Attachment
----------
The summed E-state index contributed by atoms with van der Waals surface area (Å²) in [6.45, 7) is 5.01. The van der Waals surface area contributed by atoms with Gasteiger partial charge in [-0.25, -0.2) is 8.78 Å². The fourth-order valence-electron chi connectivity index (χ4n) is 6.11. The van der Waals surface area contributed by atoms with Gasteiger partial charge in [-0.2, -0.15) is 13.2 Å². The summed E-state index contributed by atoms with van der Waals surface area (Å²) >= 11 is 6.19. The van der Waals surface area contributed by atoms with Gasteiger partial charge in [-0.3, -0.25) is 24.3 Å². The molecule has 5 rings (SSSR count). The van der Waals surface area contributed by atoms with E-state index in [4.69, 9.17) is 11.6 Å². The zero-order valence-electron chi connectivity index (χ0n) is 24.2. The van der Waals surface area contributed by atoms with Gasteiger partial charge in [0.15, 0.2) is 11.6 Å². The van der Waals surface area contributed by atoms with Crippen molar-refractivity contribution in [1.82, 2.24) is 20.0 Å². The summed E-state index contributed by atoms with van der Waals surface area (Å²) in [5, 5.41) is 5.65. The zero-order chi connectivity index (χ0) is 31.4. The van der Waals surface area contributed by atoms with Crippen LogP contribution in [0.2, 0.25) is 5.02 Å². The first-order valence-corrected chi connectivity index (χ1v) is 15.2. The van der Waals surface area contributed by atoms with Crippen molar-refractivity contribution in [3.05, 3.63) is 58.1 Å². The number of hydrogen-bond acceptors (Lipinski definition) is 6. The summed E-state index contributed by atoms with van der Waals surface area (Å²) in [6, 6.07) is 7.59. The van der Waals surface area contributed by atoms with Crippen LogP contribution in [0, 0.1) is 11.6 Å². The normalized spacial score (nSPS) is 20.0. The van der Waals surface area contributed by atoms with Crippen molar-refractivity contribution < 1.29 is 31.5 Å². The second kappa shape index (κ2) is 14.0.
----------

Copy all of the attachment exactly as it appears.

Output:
The summed E-state index contributed by atoms with van der Waals surface area (Å²) in [6.45, 7) is 5.01. The van der Waals surface area contributed by atoms with Gasteiger partial charge in [-0.25, -0.2) is 8.78 Å². The fourth-order valence-electron chi connectivity index (χ4n) is 6.11. The van der Waals surface area contributed by atoms with Gasteiger partial charge in [-0.2, -0.15) is 13.2 Å². The summed E-state index contributed by atoms with van der Waals surface area (Å²) >= 11 is 6.19. The van der Waals surface area contributed by atoms with Gasteiger partial charge in [-0.3, -0.25) is 24.3 Å². The molecule has 5 rings (SSSR count). The van der Waals surface area contributed by atoms with E-state index in [4.69, 9.17) is 11.6 Å². The zero-order valence-electron chi connectivity index (χ0n) is 24.2. The van der Waals surface area contributed by atoms with Gasteiger partial charge in [0.15, 0.2) is 11.6 Å². The van der Waals surface area contributed by atoms with Crippen molar-refractivity contribution in [1.82, 2.24) is 20.0 Å². The summed E-state index contributed by atoms with van der Waals surface area (Å²) in [5, 5.41) is 5.65. The zero-order chi connectivity index (χ0) is 31.4. The van der Waals surface area contributed by atoms with Crippen LogP contribution in [0.2, 0.25) is 5.02 Å². The first-order valence-corrected chi connectivity index (χ1v) is 15.2. The van der Waals surface area contributed by atoms with Crippen molar-refractivity contribution in [3.05, 3.63) is 58.1 Å². The number of hydrogen-bond acceptors (Lipinski definition) is 6. The summed E-state index contributed by atoms with van der Waals surface area (Å²) in [6, 6.07) is 7.59. The van der Waals surface area contributed by atoms with Crippen LogP contribution in [0, 0.1) is 11.6 Å². The normalized spacial score (nSPS) is 20.0. The van der Waals surface area contributed by atoms with Crippen molar-refractivity contribution < 1.29 is 31.5 Å². The second kappa shape index (κ2) is 14.0.